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Press Center > News > 2015 > HGH EMS Captain Leads Fight Against Staggering Suicide Rates

HGH EMS Captain Leads Fight Against Staggering Suicide Rates

Monique Rose says one day it will be OK to talk openly about mental health and suicide at EMS agencies across the world.

“Now, if you tried to talk to somebody—to save your own life—you likely wouldn’t be allowed to try to save anybody else’s life anymore,” she said. “They would think you were unstable.”

Which is totally ironic, adds Rose, since Emergency Responders have a critically high rate of suicide attempts and successes.

“But they hide it,” she said, “because nobody is supposed to talk about it.”

Rose, a captain with Humboldt General Hospital EMS Rescue, is a founding partner of “Reviving Responders,” a group dedicated to changing that culture in EMS.

The group’s name came from HGH EMS Rescue’s 2014-2015 high school EMT class, who brainstormed with Rose regarding a possible PSA/awareness campaign on EMS and suicide.

Little did Rose know that just a short time later, she and six other EMS professionals would found Reviving Responders after they were tasked with undertaking a research project as part of an Ambulance Service Manager course.

Rose recounts that at first, the group was leaning toward a topic centered on EMS recruitment.

“The more I thought about it,” says Rose, “the more I knew I couldn’t support that topic. I was going to be asleep the whole time; I just couldn’t get focused on that.”

Rose said as she tossed and turned ideas in her head, the idea of suicide among EMS professionals struck her like a lightning bolt. She had personal experience with the subject, and all of a sudden she found the focus she was looking for.

Convincing her seven partners and their advisor to go her route, though, was another story.

“They shied away from it at first,” she said. “There were lots of thoughts, like the subject was too broad and that there wasn’t enough research out there to support our project.”

With some gentle cajoling from Rose, the group developed a survey focusing on critical stress and suicide in EMS. The return was an astounding 4,022 respondents from all 50 states, Guam, the District of Columbia, American Samoa and Puerto Rico.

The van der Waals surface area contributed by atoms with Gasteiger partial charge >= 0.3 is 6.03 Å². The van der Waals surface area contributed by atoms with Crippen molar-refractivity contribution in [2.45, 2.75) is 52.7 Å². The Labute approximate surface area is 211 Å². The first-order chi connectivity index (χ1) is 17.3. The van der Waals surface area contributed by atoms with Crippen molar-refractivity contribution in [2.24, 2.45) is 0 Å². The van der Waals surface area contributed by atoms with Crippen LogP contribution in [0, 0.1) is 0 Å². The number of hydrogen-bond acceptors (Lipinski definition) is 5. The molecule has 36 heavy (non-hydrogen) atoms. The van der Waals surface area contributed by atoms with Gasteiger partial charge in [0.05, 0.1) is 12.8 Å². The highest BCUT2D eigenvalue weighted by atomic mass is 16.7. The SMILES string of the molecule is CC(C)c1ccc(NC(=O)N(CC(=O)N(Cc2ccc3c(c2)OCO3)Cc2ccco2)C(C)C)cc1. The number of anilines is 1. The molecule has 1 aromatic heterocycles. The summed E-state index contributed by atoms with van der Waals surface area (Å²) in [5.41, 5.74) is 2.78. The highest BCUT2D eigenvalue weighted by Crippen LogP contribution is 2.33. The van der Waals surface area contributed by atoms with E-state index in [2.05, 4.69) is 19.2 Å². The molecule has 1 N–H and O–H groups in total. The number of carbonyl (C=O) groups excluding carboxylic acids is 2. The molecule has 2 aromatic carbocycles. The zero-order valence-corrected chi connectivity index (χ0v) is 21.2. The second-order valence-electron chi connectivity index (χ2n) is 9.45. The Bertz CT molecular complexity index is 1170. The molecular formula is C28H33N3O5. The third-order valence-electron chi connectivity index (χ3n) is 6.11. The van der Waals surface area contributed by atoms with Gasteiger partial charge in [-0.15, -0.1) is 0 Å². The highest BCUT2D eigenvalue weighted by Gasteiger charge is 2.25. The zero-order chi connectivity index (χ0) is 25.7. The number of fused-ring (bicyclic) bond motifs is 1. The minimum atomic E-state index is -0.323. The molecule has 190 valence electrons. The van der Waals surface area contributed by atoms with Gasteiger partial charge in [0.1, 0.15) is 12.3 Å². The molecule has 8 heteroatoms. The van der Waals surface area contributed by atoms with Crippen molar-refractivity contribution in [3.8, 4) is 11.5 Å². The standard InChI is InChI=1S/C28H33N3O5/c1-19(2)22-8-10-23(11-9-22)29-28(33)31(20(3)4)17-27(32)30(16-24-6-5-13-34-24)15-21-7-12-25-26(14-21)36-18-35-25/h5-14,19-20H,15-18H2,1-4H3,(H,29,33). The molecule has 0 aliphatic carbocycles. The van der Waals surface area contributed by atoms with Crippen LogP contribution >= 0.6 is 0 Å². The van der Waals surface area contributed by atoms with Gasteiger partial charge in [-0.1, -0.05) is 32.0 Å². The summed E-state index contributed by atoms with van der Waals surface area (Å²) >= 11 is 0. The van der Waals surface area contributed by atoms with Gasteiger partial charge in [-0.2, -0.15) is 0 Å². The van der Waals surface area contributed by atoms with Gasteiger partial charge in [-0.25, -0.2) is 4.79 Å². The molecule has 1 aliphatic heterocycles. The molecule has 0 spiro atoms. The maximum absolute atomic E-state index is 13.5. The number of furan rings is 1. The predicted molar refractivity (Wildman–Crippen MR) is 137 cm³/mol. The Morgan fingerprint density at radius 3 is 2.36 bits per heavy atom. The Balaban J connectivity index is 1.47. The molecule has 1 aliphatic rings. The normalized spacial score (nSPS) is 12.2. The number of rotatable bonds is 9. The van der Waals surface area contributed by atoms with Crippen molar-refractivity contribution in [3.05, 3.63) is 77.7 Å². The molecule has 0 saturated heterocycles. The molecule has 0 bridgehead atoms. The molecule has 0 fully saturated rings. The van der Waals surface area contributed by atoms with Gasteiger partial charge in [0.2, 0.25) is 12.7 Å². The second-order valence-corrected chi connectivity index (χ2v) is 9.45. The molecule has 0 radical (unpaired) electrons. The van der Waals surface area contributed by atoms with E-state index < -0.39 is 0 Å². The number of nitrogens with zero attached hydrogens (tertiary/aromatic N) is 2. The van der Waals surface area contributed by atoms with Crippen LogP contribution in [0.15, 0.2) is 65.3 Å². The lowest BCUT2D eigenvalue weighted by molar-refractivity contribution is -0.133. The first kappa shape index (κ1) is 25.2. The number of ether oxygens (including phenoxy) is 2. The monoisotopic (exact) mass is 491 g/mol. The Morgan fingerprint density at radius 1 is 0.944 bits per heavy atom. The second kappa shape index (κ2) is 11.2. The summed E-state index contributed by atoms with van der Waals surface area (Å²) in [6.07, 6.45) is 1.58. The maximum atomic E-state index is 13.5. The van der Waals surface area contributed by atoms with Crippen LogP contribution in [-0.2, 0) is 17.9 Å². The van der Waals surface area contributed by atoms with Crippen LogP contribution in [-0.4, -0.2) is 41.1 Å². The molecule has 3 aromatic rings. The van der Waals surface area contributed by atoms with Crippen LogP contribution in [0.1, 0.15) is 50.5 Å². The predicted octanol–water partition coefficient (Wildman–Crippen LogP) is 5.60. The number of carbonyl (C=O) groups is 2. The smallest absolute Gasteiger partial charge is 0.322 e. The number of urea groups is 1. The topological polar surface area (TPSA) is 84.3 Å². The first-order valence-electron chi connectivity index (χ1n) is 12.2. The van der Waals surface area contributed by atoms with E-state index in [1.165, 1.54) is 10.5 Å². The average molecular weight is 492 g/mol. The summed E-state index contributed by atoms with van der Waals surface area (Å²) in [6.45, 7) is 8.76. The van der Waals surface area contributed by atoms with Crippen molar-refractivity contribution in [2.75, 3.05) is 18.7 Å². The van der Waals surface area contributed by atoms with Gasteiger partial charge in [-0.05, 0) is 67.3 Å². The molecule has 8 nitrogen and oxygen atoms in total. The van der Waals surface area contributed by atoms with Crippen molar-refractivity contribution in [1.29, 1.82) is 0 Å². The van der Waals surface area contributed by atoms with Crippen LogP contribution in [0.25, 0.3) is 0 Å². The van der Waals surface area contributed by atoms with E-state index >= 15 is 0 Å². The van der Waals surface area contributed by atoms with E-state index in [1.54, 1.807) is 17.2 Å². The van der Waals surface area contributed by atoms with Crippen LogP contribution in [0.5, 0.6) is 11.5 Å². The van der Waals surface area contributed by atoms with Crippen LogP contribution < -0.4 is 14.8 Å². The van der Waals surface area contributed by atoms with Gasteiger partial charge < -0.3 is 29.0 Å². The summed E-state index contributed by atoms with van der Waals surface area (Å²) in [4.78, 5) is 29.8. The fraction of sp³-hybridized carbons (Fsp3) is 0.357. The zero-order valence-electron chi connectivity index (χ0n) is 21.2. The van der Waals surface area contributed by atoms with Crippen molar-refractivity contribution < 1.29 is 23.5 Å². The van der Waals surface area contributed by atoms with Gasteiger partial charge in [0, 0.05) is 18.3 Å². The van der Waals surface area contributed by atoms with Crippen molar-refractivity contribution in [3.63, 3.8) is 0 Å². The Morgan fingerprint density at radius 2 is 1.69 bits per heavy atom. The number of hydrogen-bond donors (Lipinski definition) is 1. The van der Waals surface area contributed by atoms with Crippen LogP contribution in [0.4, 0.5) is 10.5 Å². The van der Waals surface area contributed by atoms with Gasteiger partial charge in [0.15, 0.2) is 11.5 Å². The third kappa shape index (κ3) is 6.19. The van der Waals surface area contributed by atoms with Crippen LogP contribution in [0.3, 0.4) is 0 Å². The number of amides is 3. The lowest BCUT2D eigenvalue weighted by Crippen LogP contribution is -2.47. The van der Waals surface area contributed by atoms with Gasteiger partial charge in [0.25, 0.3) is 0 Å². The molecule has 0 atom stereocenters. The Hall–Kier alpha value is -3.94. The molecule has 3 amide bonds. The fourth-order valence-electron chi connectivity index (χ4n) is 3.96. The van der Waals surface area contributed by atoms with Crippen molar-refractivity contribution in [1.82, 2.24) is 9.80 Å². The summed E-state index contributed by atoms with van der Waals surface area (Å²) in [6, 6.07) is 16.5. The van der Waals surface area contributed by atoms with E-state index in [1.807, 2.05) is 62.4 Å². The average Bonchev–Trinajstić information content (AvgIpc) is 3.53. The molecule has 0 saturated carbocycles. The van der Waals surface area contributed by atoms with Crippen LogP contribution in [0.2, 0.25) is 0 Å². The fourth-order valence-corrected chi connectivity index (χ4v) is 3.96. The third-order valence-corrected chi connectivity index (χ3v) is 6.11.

Even Rose was overwhelmed by the results.

“It was such an unbelievable survey response,” she said. “We knew that we were delving into a subject that hit home with our fellow EMS family.”

Even more astounding was that 1,383, or 37 percent, of respondents had contemplated suicide, and 6.6 percent had actually attempted to take their own lives.

Worse, the group discovered that suicide rates for EMS personnel are on a steep rise, even though there are programs within the EMS profession that can help.

“So if there’s help,” said Rose, “we wanted to know why EMS professionals are predisposed to choosing suicide as a coping mechanism.”

And with that answer came the group’s passion.

“All of a sudden, we knew what we had to do,” said Rose. “We didn’t just want to identify data, we wanted to fix holes in our support systems; we wanted to change our culture.”

It hasn’t been easy. But little by little, Rose said individuals, agencies and now organizations are being won over by the survey data and the very stark realities it represents.

“We are broken,” she said, “and if we are broken, then how can we fix other people? We have to be whole and healthy and able to access the resources we need—without shame.”

The group’s data, conclusions and recommendations were memorialized in a white paper last year. This year, the paper’s main points were included on a large-scale poster that made its debut at the 2015 Pinnacle Conference in July.

Next, the group will do a lecture presentation for the American Ambulance Association, publish a paper in the Journal of Emergency Medical Services, and make a presentation at the JEMS conference.

They are also working on achieving 501(c)3 nonprofit status through the IRS, and recently launched a website,, targeted at partnering organizations and individuals, as well as providing resources for anyone contemplating suicide.

“We’re ready to take that next step,” said Rose. “We want to continue to identify the scope of the problem and work to develop and implement a variety of solutions.”
“We know we can help,” she added. “People in our industry are hurting; we need to repair this culture so that getting help is not considered a weakness.”

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